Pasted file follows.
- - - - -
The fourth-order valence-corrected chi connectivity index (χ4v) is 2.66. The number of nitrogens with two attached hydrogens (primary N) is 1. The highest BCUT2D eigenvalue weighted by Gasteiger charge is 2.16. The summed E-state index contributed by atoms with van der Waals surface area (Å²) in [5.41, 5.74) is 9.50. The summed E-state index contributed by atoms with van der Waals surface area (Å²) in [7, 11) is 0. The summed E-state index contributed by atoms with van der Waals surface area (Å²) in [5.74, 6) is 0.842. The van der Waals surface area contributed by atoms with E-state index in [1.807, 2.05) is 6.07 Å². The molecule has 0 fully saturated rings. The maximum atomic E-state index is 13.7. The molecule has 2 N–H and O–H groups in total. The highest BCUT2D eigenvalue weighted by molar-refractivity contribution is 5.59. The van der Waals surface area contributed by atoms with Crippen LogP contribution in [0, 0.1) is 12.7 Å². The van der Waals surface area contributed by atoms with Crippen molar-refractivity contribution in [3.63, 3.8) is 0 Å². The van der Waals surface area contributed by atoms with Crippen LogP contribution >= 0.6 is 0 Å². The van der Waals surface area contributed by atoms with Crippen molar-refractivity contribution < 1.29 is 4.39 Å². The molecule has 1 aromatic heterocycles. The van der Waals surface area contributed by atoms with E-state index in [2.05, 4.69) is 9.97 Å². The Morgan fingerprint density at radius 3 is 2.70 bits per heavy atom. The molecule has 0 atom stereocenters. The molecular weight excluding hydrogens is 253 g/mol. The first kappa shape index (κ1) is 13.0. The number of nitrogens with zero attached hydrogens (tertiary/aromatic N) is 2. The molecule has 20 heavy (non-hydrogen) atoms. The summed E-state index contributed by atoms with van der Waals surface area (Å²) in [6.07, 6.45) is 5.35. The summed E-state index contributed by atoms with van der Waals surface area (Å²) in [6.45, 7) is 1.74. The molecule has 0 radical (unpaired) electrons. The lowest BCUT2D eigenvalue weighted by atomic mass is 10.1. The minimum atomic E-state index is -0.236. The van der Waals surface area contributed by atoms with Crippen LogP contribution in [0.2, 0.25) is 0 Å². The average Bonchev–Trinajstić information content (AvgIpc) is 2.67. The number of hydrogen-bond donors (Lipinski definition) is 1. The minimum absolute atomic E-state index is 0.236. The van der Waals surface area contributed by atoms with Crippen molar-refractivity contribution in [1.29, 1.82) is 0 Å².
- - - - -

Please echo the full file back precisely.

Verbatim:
The fourth-order valence-corrected chi connectivity index (χ4v) is 2.66. The number of nitrogens with two attached hydrogens (primary N) is 1. The highest BCUT2D eigenvalue weighted by Gasteiger charge is 2.16. The summed E-state index contributed by atoms with van der Waals surface area (Å²) in [5.41, 5.74) is 9.50. The summed E-state index contributed by atoms with van der Waals surface area (Å²) in [7, 11) is 0. The summed E-state index contributed by atoms with van der Waals surface area (Å²) in [5.74, 6) is 0.842. The van der Waals surface area contributed by atoms with E-state index in [1.807, 2.05) is 6.07 Å². The molecule has 0 fully saturated rings. The maximum atomic E-state index is 13.7. The molecule has 2 N–H and O–H groups in total. The highest BCUT2D eigenvalue weighted by molar-refractivity contribution is 5.59. The van der Waals surface area contributed by atoms with Crippen LogP contribution in [0, 0.1) is 12.7 Å². The van der Waals surface area contributed by atoms with Crippen molar-refractivity contribution in [3.63, 3.8) is 0 Å². The van der Waals surface area contributed by atoms with Crippen LogP contribution >= 0.6 is 0 Å². The van der Waals surface area contributed by atoms with Crippen molar-refractivity contribution < 1.29 is 4.39 Å². The molecule has 1 aromatic heterocycles. The van der Waals surface area contributed by atoms with E-state index in [2.05, 4.69) is 9.97 Å². The Morgan fingerprint density at radius 3 is 2.70 bits per heavy atom. The molecule has 0 atom stereocenters. The molecular weight excluding hydrogens is 253 g/mol. The first kappa shape index (κ1) is 13.0. The number of nitrogens with zero attached hydrogens (tertiary/aromatic N) is 2. The molecule has 20 heavy (non-hydrogen) atoms. The summed E-state index contributed by atoms with van der Waals surface area (Å²) in [6.07, 6.45) is 5.35. The summed E-state index contributed by atoms with van der Waals surface area (Å²) in [6.45, 7) is 1.74. The molecule has 0 radical (unpaired) electrons. The lowest BCUT2D eigenvalue weighted by atomic mass is 10.1. The minimum atomic E-state index is -0.236. The van der Waals surface area contributed by atoms with Crippen LogP contribution in [0.2, 0.25) is 0 Å². The average Bonchev–Trinajstić information content (AvgIpc) is 2.67. The number of hydrogen-bond donors (Lipinski definition) is 1. The minimum absolute atomic E-state index is 0.236. The van der Waals surface area contributed by atoms with Crippen molar-refractivity contribution in [1.29, 1.82) is 0 Å².